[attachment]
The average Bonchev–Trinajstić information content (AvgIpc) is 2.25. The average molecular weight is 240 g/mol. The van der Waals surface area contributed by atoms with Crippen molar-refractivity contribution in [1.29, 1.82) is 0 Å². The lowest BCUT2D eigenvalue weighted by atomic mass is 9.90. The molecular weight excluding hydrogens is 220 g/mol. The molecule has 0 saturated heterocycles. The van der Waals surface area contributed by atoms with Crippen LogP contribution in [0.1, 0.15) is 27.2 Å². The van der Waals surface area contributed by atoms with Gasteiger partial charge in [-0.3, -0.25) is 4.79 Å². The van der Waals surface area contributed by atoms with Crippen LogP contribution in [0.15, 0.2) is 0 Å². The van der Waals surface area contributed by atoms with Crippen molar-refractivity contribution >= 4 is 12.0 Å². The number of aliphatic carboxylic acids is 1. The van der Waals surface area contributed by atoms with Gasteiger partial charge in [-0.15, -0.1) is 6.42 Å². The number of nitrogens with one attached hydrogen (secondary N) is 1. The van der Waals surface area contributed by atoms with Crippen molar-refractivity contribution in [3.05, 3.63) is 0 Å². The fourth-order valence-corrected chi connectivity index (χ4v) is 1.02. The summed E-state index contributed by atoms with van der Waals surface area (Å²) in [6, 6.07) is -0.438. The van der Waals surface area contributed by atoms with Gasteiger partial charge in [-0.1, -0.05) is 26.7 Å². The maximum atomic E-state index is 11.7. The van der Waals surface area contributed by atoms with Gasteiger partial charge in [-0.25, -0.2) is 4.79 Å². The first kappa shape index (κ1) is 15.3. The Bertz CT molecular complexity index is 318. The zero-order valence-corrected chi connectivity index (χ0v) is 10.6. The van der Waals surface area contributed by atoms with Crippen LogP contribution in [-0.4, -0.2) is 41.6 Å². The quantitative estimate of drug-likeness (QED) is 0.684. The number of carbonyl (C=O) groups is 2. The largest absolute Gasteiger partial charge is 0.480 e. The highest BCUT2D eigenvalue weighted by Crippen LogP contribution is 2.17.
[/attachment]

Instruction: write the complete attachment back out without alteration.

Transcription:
The average Bonchev–Trinajstić information content (AvgIpc) is 2.25. The average molecular weight is 240 g/mol. The van der Waals surface area contributed by atoms with Crippen molar-refractivity contribution in [1.29, 1.82) is 0 Å². The lowest BCUT2D eigenvalue weighted by atomic mass is 9.90. The molecular weight excluding hydrogens is 220 g/mol. The molecule has 0 saturated heterocycles. The van der Waals surface area contributed by atoms with Crippen LogP contribution in [0.1, 0.15) is 27.2 Å². The van der Waals surface area contributed by atoms with Gasteiger partial charge in [-0.3, -0.25) is 4.79 Å². The van der Waals surface area contributed by atoms with Crippen LogP contribution in [0.15, 0.2) is 0 Å². The van der Waals surface area contributed by atoms with Crippen molar-refractivity contribution >= 4 is 12.0 Å². The number of aliphatic carboxylic acids is 1. The van der Waals surface area contributed by atoms with Gasteiger partial charge in [-0.15, -0.1) is 6.42 Å². The number of nitrogens with one attached hydrogen (secondary N) is 1. The van der Waals surface area contributed by atoms with Crippen molar-refractivity contribution in [3.05, 3.63) is 0 Å². The fourth-order valence-corrected chi connectivity index (χ4v) is 1.02. The summed E-state index contributed by atoms with van der Waals surface area (Å²) in [6, 6.07) is -0.438. The van der Waals surface area contributed by atoms with Gasteiger partial charge in [-0.1, -0.05) is 26.7 Å². The maximum atomic E-state index is 11.7. The van der Waals surface area contributed by atoms with Gasteiger partial charge in [-0.25, -0.2) is 4.79 Å². The first kappa shape index (κ1) is 15.3. The Bertz CT molecular complexity index is 318. The zero-order valence-corrected chi connectivity index (χ0v) is 10.6. The van der Waals surface area contributed by atoms with Crippen LogP contribution in [-0.4, -0.2) is 41.6 Å². The quantitative estimate of drug-likeness (QED) is 0.684. The number of carbonyl (C=O) groups is 2. The largest absolute Gasteiger partial charge is 0.480 e. The highest BCUT2D eigenvalue weighted by Crippen LogP contribution is 2.17.